Here's some pictures taken in Concord yesterday. Forgot to take a picture of Hawthorne's grave and taking a picture of his wife's (his grave marker is a small stone marked "Hawthorne"). The Wayside was home to Hawthorne, the Alcotts and the woman who wrote The Five Little Peppers. The Orchard House was the Alcotts most permanent home, where Louisa wrote Little Women.

Out 9, 2008, 4:55 pm

Nice pictures.
My other sister lives in Concord.

Ago 30, 2009, 8:18 pm

I noticed on the front page of All Things New England there is a photograph of Edith Wharton's Berkshire home. How many other author's home in New England can a literature tourist visit. I live in Danvers, MA so I have been able to visit "The House of the Seven Gables" (Nathaniel Hawthorne), Louisa May Alcott's and Edith Wharton's but missed the home where Herman Melville lived at one time. Any suggestions would be appreciated.
Thank you,

Ago 30, 2009, 8:41 pm

I havenʻt been in Amesbury since early childhood. We did play them in football in h.s. in the 40s.

My mother believed that Amesbury was a mostly French-speaking town, similar to the larger city of Nashua NH farther north. (Probably an exaggeration, even for that time,)

My first name comes from the scholar Roland Woodwell, whose address was Whittier Hill, Amesbury. He was a scholar of poet James Greenleaf Whittier who lived in the part of
Haverhill MA that became Amesbury.

Ago 31, 2009, 7:41 am


Have you been to Fruitlands, where the Alcotts headed a utopian community for nine months? There's the farmhouse where they lived, several other small museums, and a decent restaurant.

Ago 31, 2009, 7:42 am

Whoops, I see Fruitlands has previously been mentioned in this thread, about a year ago.

Set 3, 2009, 10:20 pm

>22 Gingersnap000:

Sarah Orne Jewett, South Berwick, Maine (not that far from you really. Take Rte 236 North after you go over the bridge between Maine and NH and after some miles you get to South Berwick)

Hartford, CT area:
Harriet Beecher Stowe (also has a house in Maine, I believe)
Mark Twain.

Henry Wadsworth Longfellow in Cambridge, MA but his childhood home is in Portland, Maine.

Hawthorne wrote about the House of the Seven Gables but he didn't live there. When you saw the Alcott house, did you see the Hawthorne house next door? He also wrote during some summer in what is called the Little Red Schoolhouse on the backside of the Tanglewood property in Lenox, MA. It's a private residence, not open to the public but good to know, especially if you are going back out that way to see Arrowhead, Melville's house.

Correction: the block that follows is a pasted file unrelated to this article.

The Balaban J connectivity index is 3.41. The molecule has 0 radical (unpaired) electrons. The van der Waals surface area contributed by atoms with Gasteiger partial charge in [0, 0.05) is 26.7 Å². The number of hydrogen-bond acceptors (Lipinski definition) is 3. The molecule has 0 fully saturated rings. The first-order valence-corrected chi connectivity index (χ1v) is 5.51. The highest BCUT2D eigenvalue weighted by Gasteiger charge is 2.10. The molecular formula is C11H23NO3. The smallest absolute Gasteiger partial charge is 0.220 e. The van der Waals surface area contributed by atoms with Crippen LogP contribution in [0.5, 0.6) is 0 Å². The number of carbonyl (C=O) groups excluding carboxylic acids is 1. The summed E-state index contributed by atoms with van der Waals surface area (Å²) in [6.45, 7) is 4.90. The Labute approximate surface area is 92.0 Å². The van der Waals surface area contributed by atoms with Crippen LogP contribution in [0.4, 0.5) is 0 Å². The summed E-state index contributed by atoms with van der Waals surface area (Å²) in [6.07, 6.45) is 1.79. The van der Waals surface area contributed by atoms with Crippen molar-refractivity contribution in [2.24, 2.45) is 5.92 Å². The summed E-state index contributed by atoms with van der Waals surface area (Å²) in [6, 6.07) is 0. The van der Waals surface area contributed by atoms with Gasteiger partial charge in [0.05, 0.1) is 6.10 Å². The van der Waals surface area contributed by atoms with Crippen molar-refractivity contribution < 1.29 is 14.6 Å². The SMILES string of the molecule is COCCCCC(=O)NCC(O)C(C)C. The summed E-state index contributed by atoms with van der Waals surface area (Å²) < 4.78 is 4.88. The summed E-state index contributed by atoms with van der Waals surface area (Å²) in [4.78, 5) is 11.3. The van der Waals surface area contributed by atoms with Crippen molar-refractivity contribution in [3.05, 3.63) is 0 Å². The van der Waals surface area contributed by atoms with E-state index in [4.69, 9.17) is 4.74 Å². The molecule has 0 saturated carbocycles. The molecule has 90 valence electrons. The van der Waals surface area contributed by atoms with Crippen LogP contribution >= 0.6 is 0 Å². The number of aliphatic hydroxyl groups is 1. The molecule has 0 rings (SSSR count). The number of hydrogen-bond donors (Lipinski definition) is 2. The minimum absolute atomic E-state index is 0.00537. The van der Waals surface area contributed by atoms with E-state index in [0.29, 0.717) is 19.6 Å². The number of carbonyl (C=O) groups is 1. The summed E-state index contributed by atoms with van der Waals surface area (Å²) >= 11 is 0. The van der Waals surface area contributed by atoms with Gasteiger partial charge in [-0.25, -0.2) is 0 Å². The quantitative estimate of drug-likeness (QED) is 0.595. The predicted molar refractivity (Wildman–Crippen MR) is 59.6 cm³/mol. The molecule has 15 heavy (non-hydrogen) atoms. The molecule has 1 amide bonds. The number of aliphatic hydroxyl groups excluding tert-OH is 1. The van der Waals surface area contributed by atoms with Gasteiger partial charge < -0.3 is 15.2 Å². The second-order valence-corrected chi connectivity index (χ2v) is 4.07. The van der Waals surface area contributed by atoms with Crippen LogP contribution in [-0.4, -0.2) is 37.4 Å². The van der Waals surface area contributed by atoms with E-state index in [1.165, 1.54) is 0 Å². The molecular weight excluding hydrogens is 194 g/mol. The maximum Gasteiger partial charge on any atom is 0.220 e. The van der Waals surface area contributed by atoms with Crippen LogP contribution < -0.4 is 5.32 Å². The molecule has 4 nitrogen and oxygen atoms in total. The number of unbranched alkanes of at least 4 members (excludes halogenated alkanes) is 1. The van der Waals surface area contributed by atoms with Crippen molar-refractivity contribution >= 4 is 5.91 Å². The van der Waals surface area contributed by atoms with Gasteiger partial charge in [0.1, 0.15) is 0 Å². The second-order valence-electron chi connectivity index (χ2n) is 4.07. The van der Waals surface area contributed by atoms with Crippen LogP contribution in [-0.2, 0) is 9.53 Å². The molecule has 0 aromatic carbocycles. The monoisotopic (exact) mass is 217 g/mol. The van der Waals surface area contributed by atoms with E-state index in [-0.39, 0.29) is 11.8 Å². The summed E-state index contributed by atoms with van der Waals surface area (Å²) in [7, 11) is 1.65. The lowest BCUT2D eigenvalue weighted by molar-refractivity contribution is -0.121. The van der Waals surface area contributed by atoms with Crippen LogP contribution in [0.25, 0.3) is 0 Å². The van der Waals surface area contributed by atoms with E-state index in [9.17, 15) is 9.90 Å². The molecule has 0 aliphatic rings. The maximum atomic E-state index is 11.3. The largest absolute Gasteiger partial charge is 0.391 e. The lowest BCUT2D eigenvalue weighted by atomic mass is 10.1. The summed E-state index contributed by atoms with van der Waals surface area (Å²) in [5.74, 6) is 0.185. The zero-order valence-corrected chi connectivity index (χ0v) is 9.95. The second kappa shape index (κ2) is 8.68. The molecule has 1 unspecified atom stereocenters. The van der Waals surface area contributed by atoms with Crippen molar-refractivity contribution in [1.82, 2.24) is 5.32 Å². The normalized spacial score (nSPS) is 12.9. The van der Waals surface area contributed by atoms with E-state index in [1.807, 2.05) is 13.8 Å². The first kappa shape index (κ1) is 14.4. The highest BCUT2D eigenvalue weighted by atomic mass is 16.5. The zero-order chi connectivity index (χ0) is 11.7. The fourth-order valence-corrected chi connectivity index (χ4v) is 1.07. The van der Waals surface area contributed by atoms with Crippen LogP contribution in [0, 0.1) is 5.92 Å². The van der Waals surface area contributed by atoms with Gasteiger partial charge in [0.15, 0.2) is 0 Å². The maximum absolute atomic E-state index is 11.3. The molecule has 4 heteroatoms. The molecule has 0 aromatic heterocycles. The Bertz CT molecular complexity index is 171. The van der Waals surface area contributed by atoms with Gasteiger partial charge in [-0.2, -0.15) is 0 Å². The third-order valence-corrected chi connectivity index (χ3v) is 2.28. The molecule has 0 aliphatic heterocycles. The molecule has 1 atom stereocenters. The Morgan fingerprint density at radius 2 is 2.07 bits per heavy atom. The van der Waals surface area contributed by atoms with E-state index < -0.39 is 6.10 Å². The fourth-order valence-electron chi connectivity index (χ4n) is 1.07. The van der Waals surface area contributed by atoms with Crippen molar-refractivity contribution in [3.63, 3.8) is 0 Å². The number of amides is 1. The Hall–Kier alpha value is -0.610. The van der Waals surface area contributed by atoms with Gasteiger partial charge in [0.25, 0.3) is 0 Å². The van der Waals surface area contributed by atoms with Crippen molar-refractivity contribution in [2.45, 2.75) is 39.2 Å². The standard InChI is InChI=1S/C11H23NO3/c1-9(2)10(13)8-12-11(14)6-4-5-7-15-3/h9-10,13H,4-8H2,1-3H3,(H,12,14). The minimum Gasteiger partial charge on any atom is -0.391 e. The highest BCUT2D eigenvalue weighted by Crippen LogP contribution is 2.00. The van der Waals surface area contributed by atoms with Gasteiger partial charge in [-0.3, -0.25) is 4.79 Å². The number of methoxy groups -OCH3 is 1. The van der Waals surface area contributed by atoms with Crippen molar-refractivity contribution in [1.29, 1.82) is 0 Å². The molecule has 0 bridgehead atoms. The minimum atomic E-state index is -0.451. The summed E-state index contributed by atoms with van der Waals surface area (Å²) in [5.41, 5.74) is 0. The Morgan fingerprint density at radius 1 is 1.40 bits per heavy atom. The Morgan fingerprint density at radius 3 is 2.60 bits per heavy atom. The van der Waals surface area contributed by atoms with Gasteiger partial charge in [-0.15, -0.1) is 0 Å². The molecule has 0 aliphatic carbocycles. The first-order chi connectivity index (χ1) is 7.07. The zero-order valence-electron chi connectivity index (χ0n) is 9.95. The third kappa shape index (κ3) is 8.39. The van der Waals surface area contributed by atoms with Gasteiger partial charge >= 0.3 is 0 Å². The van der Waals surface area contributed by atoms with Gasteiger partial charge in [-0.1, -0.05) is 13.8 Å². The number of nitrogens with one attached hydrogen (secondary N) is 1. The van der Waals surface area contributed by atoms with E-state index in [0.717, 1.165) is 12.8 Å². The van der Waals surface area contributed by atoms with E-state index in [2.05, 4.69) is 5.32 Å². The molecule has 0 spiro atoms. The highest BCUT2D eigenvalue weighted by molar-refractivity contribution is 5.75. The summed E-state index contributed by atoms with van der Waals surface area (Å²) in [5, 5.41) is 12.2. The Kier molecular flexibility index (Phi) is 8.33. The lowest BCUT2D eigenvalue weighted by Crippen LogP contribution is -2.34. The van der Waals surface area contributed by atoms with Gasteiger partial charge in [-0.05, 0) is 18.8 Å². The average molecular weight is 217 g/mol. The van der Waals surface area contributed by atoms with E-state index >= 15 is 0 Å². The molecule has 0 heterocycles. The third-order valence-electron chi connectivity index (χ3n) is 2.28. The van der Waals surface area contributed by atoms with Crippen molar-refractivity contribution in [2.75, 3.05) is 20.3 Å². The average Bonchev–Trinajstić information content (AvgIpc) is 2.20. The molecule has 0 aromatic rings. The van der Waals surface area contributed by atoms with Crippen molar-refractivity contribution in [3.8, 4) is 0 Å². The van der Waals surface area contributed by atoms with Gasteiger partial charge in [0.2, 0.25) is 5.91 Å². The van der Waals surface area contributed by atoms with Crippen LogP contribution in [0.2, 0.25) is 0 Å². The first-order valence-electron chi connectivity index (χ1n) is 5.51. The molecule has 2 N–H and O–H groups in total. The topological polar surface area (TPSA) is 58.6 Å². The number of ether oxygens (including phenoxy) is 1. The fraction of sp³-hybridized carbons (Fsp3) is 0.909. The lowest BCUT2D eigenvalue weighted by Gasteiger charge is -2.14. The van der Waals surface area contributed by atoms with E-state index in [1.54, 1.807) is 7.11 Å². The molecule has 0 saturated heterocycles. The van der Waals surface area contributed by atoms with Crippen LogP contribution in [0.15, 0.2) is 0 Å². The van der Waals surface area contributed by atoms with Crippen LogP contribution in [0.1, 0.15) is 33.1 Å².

Set 6, 2009, 8:43 pm

The Stowe house and the Twain house are next door to each other so it would not be a problem to do both in one day-trip. It's about a two hour drive from Danvers.

Fev 1, 2011, 2:35 pm

Despite the dormancy of this thread I thought it might be the best place to come to to ask my question.

My niece wants to win Best of the Valley honors again for her frame shop from The Valley Advocate. I want to vote for her, but they demand a minimum of ten votes. I wondered whether anybody from the Pioneer Valley area could tell me who my other nine votes should go to? Does Friendly's ice cream still exist? Is it still the best ice cream?



Fev 1, 2011, 7:33 pm

The Montague Bookmill is worth a vote for best used bookstore.
Herrell's Ice Cream in Northampton.
Small Beer Press and Interlink Publishing are both out of Northampton.

Fev 1, 2011, 11:09 pm

Thank you. That's four out of ten.


Fev 3, 2011, 7:38 am

If Turners Falls is located in the Valley, I recall that the 2nd Street Baking Company was caught up in the Cook's Source kerfuffle (they were an advertiser in "Cook's Source", which plagiarized material off the internet, and so had their phones jammed with calls from net vigilantes) and might benefit from some appreciation. Their foods are reportedly good.

Fev 3, 2011, 2:09 pm

The Montague Bookmill is worth a vote for best used bookstore.
Herrell's Ice Cream in Northampton.

definitely! love the bookmill. and herrells :)

Fev 3, 2011, 2:17 pm

Hungry Ghost Bread is great for a bakery! Give them a vote too if you can :)

Editado: Fev 3, 2011, 4:33 pm

There's one vote in each category listed:

There must be a book store if there's a framing shop, so The Montague Bookmill is in. There's gotta be a restaurant or ice cream so Herrell's Ice Cream is in. If bakeries are separate I'll put in Hungry Ghost Bread, because I don't know where Turners Falls is. Small Beer Press and Interlink Publishing sound like publishers, so if that's one of the categories I'll put one in. With the frame shop that's five; I need five more.

There are so many categories that it would be a fool's errand to try to sample them here. If anybody is sufficiently interested this is the ballot. It doesn't take you straight to the ballot, but you could sign in with a lie, and it doesn't commit you to anything.